Saturday, July 14, 2007

Harry Potter and the Order of the Phoenix

As his fifth year at Hogwarts School of Witchcraft and Wizardry approaches, 15-year-old Harry (Daniel Radcliffe) is in full-blown adolescence, complete with regular outbursts of rage, a nearly debilitating crush, and the blooming of a powerful sense of rebellion. It''s been yet another infuriating and boring summer with the despicable Dursleys, this time with minimal contact from Ron (Rupert Grint), Hermione (Emma Watson) or his Godfather, Sirius Black (Gary Oldman). Harry is feeling especially edgy at the lack of news from the magic world, wondering when the freshly revived evil Lord Voldemort (Ralph Fiennes) will strike. In this chapter we are introduced to the Order of the Phoenix and some of the members including Sirius, Mr and Mrs Weasley, Alistair "Mad Eye" Moody (Brendan Gleeson), Remus Lupin (one of my most favorite characters in the series) (David Thewlis), Tonks (Natalia Tena), Dumbledore (Michael Gambon) and Severus Snape (Alan Rickman). Of course, in an effort to protect him, no one wants to give Harry too much information (except Sirius) since they are relatively certain that the Dark Lord is after a prophecy regarding the two enemies which is kept in a special room at the Ministry of Magic. To make matter worse, Hogwarts has a new Defense Against the Dark Arts teacher in the form Dolores Umbridge (Imelda Staunton) who works for the Ministry of Magic and is determined to bring her own type of "McCarthyism" to the school. Umbridge has a penchant for the most offensive shades of pink, which she incorporates on her walls (which are then covered by decorative plates displaying cats) as well as her fuzzy outfits that encase her from head to toe. Since the Ministry has decided that the return of He-Who-Must-Not-Be-Named is some ploy cooked up by Dumbledore because he wants control of the Ministry, one of Umbridge's tasks is to discredit the return and impress upon the students that Harry is a liar. Harry quickly learns that the Ministry, by feeding information to the Daily Prophet, has been skewering him all summer long so that even without the assistance of Umbridge, well over half the school already thinks he's a lunatic who makes up scary stories. Faced with being an outcast, persecuted by the media and certain staff, ignored by Dumbledore (for whatever reason), dealing with horrible and unsettling dreams and knowing the Voldemort is gathering his forces and in search of a prophecy to use as a weapon, Harry is easily facing his most difficult year, yet.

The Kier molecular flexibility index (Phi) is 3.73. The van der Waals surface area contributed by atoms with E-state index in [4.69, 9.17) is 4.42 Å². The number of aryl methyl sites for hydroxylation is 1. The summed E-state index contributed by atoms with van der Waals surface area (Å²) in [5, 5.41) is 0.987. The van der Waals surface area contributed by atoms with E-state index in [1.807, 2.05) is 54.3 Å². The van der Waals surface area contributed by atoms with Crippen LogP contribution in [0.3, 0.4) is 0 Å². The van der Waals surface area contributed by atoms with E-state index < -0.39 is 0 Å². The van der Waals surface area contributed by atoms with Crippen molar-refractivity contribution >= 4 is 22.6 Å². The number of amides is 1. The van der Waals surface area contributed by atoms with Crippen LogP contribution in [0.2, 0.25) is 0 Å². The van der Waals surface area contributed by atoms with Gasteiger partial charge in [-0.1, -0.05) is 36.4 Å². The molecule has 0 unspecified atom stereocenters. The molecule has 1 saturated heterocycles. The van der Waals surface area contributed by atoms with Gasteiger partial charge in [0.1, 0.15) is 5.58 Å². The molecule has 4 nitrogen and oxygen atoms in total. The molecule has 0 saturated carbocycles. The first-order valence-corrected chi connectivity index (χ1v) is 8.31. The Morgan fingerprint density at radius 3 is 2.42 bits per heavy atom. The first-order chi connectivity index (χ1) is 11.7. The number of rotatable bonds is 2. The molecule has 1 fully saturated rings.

This is, by far, my favorite movie of the series. Things are beginning to get serious (no pun) and the darkness is closing in. I've heard references to the fact that this is the darkest movie, yet. Well, it kind of makes sense if you think about it. In the past, Voldemort and his Deatheaters were responsible for numerous murders, which included wizards, muggles and even children and in some cases tortured victims into insanity in order to achieve their goals. Now, the evil Dark Lord has returned to power and is gathering his minions in an effort to seize power in the wizarding, and eventually muggle, world, regardless of who dies. Anyone remotely following the storyline must have realized, by now, that things could not remain all 'sunflowers and cotton-candy.' I mean, Voldemort isn't called evil simply because he likes to put super-glue in everyone's key holes.

Which brings me back to this movie. I really enjoy the fact that things are picking up, lines are beginning to be drawn and characters are becoming more defined. It was nice to see the return of Moody, Sirius and Lupin (again, one of my favorite characters) as well as the introduction of Tonks. Snape was, of course, devilishly unreadable and the rest of the supporting characters were actually able to have bigger impacts with less screen time. The stand out character was, without doubt, Delores Umbridge; such a nasty, vile woman that I absolutely wanted to see suffer in return for the suffering she caused as well as for her annoying "hem hem" throat clearing that, thankfully, wasn't overused in the film. Another character that I cannot neglect to mention is that of Ginny Weasley. There have been minor references to her abilities, in the past, but her character truly begins to show what she is capable of in this film and the director, David Yates, who is also signed to direct the next film, is very good at displaying her talents, as well as some curious looks, without making them the focus of what is being shown on the screen at any given moment.

As for the directing, I have to give Yates credit for being able to include as much as he did from the largest book of the series. While there are certain things that I would have liked to have seen, I understand that only so much could actually make it into the movie. Fortunately, it seems Yates was able to, at least, touch on all of the major points for however briefly. I suppose if I were forced to think of a complaint regarding the movie, it would have to be the length. I had read, several months ago, that the studio was wanting to shave time from the film because longer movies had, recently, been showing a decline in box office receipts. I think they confused "less engrossing stories" with "time," but maybe that's just me. I do know, originally, this movie clocked in at three hours and is now only two hours and eighteen minutes. It's quite possible that Professor Trelawney might see a "director's cut" DVD in our future.

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